In State v. Frederiksen, 40 Wn. App. 749, 700 P.2d 369 (Wash. Ct. App.), review denied, 104 Wn.2d 1013 (1985), the appellant was convicted of second degree assault while armed with a deadly weapon and a firearm. Id. at 371.
On appeal, he contended, inter alia , that the trial court erred in rejecting his proposed voir dire questions regarding the prospective jurors' attitudes toward self-defense. Id. at 370.
The appellate court disagreed and affirmed the conviction. Id. at 374.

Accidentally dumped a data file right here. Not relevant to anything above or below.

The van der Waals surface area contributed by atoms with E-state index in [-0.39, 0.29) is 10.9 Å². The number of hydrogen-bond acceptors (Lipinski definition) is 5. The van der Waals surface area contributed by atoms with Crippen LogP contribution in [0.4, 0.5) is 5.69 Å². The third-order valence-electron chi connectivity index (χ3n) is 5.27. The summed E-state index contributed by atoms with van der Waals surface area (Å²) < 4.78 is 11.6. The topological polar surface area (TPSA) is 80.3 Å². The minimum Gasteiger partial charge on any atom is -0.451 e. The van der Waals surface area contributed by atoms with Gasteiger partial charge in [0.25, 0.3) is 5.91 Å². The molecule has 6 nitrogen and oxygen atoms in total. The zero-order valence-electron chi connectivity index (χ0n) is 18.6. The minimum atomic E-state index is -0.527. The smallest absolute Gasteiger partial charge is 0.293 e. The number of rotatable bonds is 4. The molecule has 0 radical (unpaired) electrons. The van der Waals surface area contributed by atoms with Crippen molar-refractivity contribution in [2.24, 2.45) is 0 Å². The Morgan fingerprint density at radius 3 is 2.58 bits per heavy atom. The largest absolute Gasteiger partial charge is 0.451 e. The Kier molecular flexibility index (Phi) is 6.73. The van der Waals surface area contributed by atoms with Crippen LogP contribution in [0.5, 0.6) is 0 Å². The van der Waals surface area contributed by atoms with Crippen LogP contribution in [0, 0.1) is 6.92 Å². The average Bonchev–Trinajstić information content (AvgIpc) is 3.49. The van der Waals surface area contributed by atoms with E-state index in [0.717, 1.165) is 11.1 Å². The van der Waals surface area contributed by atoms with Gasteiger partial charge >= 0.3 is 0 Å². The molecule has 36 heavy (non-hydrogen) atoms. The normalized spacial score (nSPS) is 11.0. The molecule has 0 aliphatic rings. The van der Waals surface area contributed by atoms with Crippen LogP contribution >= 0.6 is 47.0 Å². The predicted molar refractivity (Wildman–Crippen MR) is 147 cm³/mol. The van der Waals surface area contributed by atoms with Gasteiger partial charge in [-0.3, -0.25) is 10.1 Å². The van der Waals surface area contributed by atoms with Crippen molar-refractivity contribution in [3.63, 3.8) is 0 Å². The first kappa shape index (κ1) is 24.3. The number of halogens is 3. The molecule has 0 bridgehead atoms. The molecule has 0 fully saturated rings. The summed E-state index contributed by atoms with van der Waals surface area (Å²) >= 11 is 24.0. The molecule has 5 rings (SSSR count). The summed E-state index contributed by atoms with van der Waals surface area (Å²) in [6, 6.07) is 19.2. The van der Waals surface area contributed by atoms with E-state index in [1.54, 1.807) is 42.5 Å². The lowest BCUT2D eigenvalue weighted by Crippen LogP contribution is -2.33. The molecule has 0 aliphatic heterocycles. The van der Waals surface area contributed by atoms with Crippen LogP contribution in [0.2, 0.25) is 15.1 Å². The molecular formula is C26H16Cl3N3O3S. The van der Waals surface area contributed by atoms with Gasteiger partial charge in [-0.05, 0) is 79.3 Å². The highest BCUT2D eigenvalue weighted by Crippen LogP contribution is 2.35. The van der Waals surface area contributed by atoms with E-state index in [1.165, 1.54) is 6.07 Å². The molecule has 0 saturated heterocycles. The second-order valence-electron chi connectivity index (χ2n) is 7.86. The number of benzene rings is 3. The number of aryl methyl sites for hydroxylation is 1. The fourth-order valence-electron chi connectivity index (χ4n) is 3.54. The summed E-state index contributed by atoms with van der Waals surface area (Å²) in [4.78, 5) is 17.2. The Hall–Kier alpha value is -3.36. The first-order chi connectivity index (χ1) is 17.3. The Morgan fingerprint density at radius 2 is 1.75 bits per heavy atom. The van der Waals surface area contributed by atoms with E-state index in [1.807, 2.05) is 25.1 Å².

The Fredericksen Court concluded that "self-defense in general did not fall within any of the three classes raising a real possibility of bias." Id. at 372.
But, it recognized three situations requiring "specific voir dire questions because of a real possibility of prejudice." Id.
(1) when the case carries racial overtones; (2) when the case involves other matters (e.g., the insanity defense) concerning which either the local community or the population at large is commonly known to harbor strong feelings that may stop short of presumptive bias in law yet significantly skew deliberations in fact; and (3) when the case involves other forms of bias and distorting influence which have become evident through experience with juries (e.g., the tendency to overvalue official government agents' testimony. Id.